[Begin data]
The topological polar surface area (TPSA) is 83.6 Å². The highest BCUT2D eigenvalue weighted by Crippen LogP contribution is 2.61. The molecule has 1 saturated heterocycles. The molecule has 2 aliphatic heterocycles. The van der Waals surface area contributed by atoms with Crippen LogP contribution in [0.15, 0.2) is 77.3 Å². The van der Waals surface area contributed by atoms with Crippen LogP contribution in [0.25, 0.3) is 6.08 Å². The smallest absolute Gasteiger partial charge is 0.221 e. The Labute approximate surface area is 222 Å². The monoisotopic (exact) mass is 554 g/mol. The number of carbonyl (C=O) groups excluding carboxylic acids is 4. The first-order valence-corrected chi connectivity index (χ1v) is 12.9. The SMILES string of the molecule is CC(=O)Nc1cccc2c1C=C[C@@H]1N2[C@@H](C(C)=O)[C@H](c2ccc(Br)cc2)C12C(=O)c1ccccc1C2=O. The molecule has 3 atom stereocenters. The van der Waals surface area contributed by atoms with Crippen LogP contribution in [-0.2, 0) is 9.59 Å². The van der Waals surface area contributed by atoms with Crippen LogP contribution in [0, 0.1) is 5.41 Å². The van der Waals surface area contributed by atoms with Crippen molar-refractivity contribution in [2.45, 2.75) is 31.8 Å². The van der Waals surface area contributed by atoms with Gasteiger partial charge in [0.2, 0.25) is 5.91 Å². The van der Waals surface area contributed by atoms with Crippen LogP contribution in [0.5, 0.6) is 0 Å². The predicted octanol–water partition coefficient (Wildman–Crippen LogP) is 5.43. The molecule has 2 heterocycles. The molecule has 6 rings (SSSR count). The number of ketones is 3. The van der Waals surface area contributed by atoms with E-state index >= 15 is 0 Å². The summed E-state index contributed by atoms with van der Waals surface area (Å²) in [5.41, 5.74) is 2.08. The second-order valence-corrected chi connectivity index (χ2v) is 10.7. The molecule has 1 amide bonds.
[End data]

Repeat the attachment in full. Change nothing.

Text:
The topological polar surface area (TPSA) is 83.6 Å². The highest BCUT2D eigenvalue weighted by Crippen LogP contribution is 2.61. The molecule has 1 saturated heterocycles. The molecule has 2 aliphatic heterocycles. The van der Waals surface area contributed by atoms with Crippen LogP contribution in [0.15, 0.2) is 77.3 Å². The van der Waals surface area contributed by atoms with Crippen LogP contribution in [0.25, 0.3) is 6.08 Å². The smallest absolute Gasteiger partial charge is 0.221 e. The Labute approximate surface area is 222 Å². The monoisotopic (exact) mass is 554 g/mol. The number of carbonyl (C=O) groups excluding carboxylic acids is 4. The first-order valence-corrected chi connectivity index (χ1v) is 12.9. The SMILES string of the molecule is CC(=O)Nc1cccc2c1C=C[C@@H]1N2[C@@H](C(C)=O)[C@H](c2ccc(Br)cc2)C12C(=O)c1ccccc1C2=O. The molecule has 3 atom stereocenters. The van der Waals surface area contributed by atoms with Crippen LogP contribution in [-0.2, 0) is 9.59 Å². The van der Waals surface area contributed by atoms with Crippen LogP contribution in [0, 0.1) is 5.41 Å². The van der Waals surface area contributed by atoms with Crippen molar-refractivity contribution in [2.45, 2.75) is 31.8 Å². The van der Waals surface area contributed by atoms with Gasteiger partial charge in [0.2, 0.25) is 5.91 Å². The van der Waals surface area contributed by atoms with Crippen LogP contribution in [0.5, 0.6) is 0 Å². The predicted octanol–water partition coefficient (Wildman–Crippen LogP) is 5.43. The molecule has 2 heterocycles. The molecule has 6 rings (SSSR count). The number of ketones is 3. The van der Waals surface area contributed by atoms with E-state index >= 15 is 0 Å². The summed E-state index contributed by atoms with van der Waals surface area (Å²) in [5.41, 5.74) is 2.08. The second-order valence-corrected chi connectivity index (χ2v) is 10.7. The molecule has 1 amide bonds.